Christ’s Revelation Made Known to John
The Testimony of Jesus, Chapter 5
The revelation of Jesus Christ, which God gave Him to show to His servants the things that must soon take place. He made it known by sending His angel to His servant John, Revelation 1:1
Today, we take a look at the author who penned the book— John. True, this isn’t the typical method in which to unfold a book commentary from the Bible, but I suppose I’m not the typical Bible expositor. Often, this information is given up front, at the very beginning; however, because of the majesty and priority of the information revealed in the first sentence of the verse, it seemed to me, more appropriate to examine John after the truth of Christ was sufficiently examined.
John’s name is mentioned, not only in this verse, but also in three other verses (Rev 1:4; 1:9; 22:8). Some of the ancient patriarchs of the early church testify to the John of Revelation being the same apostle to write the gospel account in his name, as well as the three general epistles, also identified with his name; among those patriarchs were Justin Martyr (c.100-165 AD), Irenaeus (c.130-202 AD), Clement of Alexandria (c.150-215 AD), and Tertullian (c.155-220 AD).
The setting and date of its writing go hand in hand. There are some who have set an early date to its writing, the late 60s AD, sometime shortly after Nero’s death, because of the short reigns and violent deaths of those Caesars following Nero, citing Revelation 17:10 as a supporting text,
they are also seven kings, five of whom have fallen, one is, the other has not yet come, and when he does come he must remain only a little while. Revelation 17:10
With no other support for this early date, and attempting to compute the deaths of certain Caesars from this single verse, causes us to strain at a gnat to swallow a camel, hermeneutically speaking. Which Caesar should one start with? Tiberius, the Caesar alive during Christ’s crucifixion and the birth of the church? Caligula? Claudius? Nero?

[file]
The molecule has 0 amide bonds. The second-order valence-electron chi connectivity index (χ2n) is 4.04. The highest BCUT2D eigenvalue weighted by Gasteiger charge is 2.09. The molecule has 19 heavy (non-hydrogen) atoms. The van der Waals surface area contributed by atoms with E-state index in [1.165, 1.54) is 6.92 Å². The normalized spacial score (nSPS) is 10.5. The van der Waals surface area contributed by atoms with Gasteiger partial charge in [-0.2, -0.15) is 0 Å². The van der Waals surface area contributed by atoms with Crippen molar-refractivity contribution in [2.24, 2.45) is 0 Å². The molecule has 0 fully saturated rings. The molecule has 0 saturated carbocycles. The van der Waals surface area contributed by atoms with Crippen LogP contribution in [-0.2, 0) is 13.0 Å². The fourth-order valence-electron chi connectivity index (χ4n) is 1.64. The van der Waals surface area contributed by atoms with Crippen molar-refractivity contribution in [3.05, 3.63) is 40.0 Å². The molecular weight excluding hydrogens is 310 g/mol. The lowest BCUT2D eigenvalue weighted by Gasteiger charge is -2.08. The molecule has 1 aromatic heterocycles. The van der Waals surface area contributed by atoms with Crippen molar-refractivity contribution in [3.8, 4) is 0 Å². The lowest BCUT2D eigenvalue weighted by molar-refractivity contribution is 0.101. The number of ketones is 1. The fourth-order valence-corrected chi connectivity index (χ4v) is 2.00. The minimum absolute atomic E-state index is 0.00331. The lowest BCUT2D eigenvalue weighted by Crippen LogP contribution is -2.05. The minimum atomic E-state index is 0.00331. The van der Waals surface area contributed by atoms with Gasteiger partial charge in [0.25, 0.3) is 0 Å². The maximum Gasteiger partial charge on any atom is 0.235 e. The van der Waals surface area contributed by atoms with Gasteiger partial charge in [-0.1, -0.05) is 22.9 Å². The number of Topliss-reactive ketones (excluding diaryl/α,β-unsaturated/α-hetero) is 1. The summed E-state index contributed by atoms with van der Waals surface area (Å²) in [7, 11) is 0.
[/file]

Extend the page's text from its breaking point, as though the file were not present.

No. More than likely a later date of the mid 90s is more appropriate. Irenaeus, who was a disciple of Polycarp (c.69-155 AD), declared that that Revelation had been written during the end of the reign of Domitian, who ruled as Caesar from 81-96 AD (Polycarp, the Christian bishop of Smyrna, was the disciple of John, the beloved apostle). Likewise, Clement of Alexandria, Origen (c.185-253 AD), the early church historian, Eusebius (c.260-339 AD), and Jerome (c.342-420 AD) attest to the later date during Domitian’s reign. John Foxe (c.1516-April 18, 1557), wrote:
“The ‘beloved disciple’ was brother to James the Great. The churches of Smyrna, Pergamos, Sardis, Philadelphia, Laodicea, and Thyatira, were founded by him. From Ephesus he was ordered to be sent to Rome, where it is affirmed he was cast into a cauldron of boiling oil. He escaped by miracle, without injury. Domitian afterwards banished him to the Isle of Patmos, where he wrote the Book of Revelation. Nerva, successor of Domitian, recalled him. He was the only apostle who escaped a violent death. Foxe’s Book of Martyrs, Hendrickson Publishers, Peabody, MA; 2004
SENT BY HIS ANGEL
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